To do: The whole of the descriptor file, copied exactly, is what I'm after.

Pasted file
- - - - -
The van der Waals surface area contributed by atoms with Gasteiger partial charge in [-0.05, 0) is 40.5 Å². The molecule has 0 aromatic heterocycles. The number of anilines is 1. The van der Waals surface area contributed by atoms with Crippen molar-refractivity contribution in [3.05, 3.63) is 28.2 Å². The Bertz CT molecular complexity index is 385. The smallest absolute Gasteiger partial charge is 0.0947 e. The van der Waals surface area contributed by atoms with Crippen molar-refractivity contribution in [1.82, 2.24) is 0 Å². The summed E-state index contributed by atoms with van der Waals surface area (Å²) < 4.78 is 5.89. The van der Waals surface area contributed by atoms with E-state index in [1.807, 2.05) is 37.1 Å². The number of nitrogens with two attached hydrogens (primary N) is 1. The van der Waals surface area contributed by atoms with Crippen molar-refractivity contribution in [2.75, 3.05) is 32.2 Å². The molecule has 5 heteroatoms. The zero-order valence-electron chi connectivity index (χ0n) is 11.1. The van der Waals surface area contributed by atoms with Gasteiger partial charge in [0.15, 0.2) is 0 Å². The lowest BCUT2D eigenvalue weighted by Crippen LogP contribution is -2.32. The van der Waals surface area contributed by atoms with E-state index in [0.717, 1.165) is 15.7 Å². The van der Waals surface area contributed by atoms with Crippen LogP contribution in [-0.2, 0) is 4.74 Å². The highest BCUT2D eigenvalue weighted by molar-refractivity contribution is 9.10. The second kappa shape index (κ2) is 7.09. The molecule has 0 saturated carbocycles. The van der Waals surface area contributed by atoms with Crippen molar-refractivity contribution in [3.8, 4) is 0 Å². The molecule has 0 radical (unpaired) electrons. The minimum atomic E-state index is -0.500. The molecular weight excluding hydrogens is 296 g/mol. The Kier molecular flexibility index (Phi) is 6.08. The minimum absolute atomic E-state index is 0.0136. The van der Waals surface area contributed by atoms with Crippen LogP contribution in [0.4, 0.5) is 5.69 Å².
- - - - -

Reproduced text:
The van der Waals surface area contributed by atoms with Gasteiger partial charge in [-0.05, 0) is 40.5 Å². The molecule has 0 aromatic heterocycles. The number of anilines is 1. The van der Waals surface area contributed by atoms with Crippen molar-refractivity contribution in [3.05, 3.63) is 28.2 Å². The Bertz CT molecular complexity index is 385. The smallest absolute Gasteiger partial charge is 0.0947 e. The van der Waals surface area contributed by atoms with Crippen molar-refractivity contribution in [1.82, 2.24) is 0 Å². The summed E-state index contributed by atoms with van der Waals surface area (Å²) < 4.78 is 5.89. The van der Waals surface area contributed by atoms with E-state index in [1.807, 2.05) is 37.1 Å². The number of nitrogens with two attached hydrogens (primary N) is 1. The van der Waals surface area contributed by atoms with Crippen molar-refractivity contribution in [2.75, 3.05) is 32.2 Å². The molecule has 5 heteroatoms. The zero-order valence-electron chi connectivity index (χ0n) is 11.1. The van der Waals surface area contributed by atoms with Gasteiger partial charge in [0.15, 0.2) is 0 Å². The lowest BCUT2D eigenvalue weighted by Crippen LogP contribution is -2.32. The van der Waals surface area contributed by atoms with E-state index in [0.717, 1.165) is 15.7 Å². The van der Waals surface area contributed by atoms with Crippen LogP contribution in [-0.2, 0) is 4.74 Å². The highest BCUT2D eigenvalue weighted by molar-refractivity contribution is 9.10. The second kappa shape index (κ2) is 7.09. The molecule has 0 saturated carbocycles. The van der Waals surface area contributed by atoms with Crippen molar-refractivity contribution in [3.8, 4) is 0 Å². The molecule has 0 radical (unpaired) electrons. The minimum atomic E-state index is -0.500. The molecular weight excluding hydrogens is 296 g/mol. The Kier molecular flexibility index (Phi) is 6.08. The minimum absolute atomic E-state index is 0.0136. The van der Waals surface area contributed by atoms with Crippen LogP contribution in [0.4, 0.5) is 5.69 Å².